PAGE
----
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Que Ainda Alguém Nos Invente [That Someone Might Yet Invent Us]

Que Ainda Alguém Nos Invente [That Someone Might Yet Invent Us] is an unpublished play written by Ricardo P. Silva for Teatro GRIOT and inspired by the life of Queen Njinga Mbandi of Angola (1582-1663).

The play unfolds as a ritual that fluctuates between a sense of pride and sense of remorse. Roles of queen and woman merge in conflict and in trust. It becomes no longer possible to distinguish who is who in the glory and arrogance of conquest because boldness itself is needed to conquer others. Njinga Mbandi invokes her dead as she talks to herself of what has been and what could never have been. The stories she tells in a trance won’t be bound to her own time, something she constantly and cunningly resists. She sometimes torments or then pursues men and desires whether her own or those of ones entrusted to her, warriors, slaves and traitors. Daughter, sister and lover, Njinga gives her own account of history and rejects a false, deified and immaculate past.

Text Ricardo P. Silva

Director Paula Diogo

Cast Daniel Martinho, Gio Lourenço, 

Matamba Joaquim, Zia Soares 

Movement Vânia Gala

Prop designer Francisco Vidal

Set and costume designer Mariana Monteiro

Light designer Pedro Correia

Original music DJ Marfox and DJ N.K.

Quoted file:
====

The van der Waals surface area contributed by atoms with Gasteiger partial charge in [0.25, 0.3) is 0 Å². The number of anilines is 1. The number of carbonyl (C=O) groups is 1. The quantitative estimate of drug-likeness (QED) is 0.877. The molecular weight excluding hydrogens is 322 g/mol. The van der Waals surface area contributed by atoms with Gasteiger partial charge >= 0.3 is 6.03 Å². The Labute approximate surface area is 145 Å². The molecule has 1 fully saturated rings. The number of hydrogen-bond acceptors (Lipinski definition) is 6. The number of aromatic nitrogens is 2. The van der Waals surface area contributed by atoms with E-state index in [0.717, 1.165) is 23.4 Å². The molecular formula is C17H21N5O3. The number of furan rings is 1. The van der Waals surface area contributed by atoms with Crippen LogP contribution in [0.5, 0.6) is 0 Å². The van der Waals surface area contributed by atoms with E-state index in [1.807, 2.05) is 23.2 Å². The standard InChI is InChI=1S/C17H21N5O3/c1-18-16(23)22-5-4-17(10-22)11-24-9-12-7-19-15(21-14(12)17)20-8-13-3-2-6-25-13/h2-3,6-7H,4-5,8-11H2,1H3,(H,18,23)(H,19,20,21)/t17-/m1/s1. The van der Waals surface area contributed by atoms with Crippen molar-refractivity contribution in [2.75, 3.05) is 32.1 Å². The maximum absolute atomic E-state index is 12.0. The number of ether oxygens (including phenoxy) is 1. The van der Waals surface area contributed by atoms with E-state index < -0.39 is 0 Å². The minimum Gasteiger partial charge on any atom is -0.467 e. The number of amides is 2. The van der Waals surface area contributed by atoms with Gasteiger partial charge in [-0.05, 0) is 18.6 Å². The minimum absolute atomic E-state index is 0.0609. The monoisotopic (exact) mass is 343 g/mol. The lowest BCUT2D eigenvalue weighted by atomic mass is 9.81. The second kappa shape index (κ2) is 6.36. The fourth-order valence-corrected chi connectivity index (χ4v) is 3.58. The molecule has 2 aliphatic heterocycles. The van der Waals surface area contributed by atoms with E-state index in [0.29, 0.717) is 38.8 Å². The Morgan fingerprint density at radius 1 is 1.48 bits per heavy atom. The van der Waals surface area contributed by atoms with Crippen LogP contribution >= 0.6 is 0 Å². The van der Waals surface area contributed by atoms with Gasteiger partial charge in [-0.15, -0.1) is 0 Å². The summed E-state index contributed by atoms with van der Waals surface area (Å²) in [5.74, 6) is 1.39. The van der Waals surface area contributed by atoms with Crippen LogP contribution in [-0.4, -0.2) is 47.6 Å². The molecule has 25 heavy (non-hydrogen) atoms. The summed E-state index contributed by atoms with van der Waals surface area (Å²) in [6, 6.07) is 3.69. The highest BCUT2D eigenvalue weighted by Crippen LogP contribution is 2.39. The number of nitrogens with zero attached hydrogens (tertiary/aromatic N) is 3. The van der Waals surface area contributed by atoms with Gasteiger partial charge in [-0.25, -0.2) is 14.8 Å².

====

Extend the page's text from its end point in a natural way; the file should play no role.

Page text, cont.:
Sound designer soundslikenuno

Director’s assistant Carlos Alves

Translation into Kimbundo Galiano Neto

Photography Sofia Berberan

Executive producer Urshi Cardoso

A Teatro GRIOT/Teatro Municipal do Porto


Duration approx. 1h30 


Ricardo P. Silva, playwright

Que Ainda Alguém Nos Invente [That Someone Might Yet Invent Us] is a text inspired by the life of Queen Njinga Mbandi, queen of the Kingdom of Ndongo and Matamba. It results from an intense process of filtering narratives left behind by people conditioned by their own political agenda, religious ends or mere commercial affairs over three centuries ago. The play puts forward a few clues, presentiments and signs of what could have happened. It is well known today - as it also was at the time – that by deliberately distorting narratives to influence how different ways of life are understood, it becomes impossible to separate with any certainty what is fact, myth or manipulation of facts. Academic discussion has so far been based on documents produced by the Capuchin priest, Cavazzi de Montecúccolo, and by the Portuguese historian and soldier, António de Oliveira de Cadornega, who were contemporaries of Njinga Mbandi, as well as more recent studies by historians such as John Thornton and Joseph C. Miller, together with a great many research articles by contemporary authors. It has become clear that there is no consensus about many of the renowned events that were recorded and have solidified with time as facts. However, something still reaches out and remains independent beyond all fantasy, apology and censorship. In this case, it’s Njinga Mbandi’s extraordinarily strong, skilful and impulsive nature. And because of this, the play evolves in a constant game of insinuation and speculation, conflict and trust, between four characters all of whom are both alive and dead: Njinga and Ngola Kiluanji, her father, and Ngola Mbandi, her brother, who are both of Mbundu origin, and Kaza, her husband and ally, of Imbangala origin. Njinga is a warrior herself and clairvoyant, a despot and heroine, defender of her own people and a slave trader, learned and vain, cruel, proud and unpredictable. Njinga was terrifying – pursued as well as the pursuer of others, she resisted and never surrendered.

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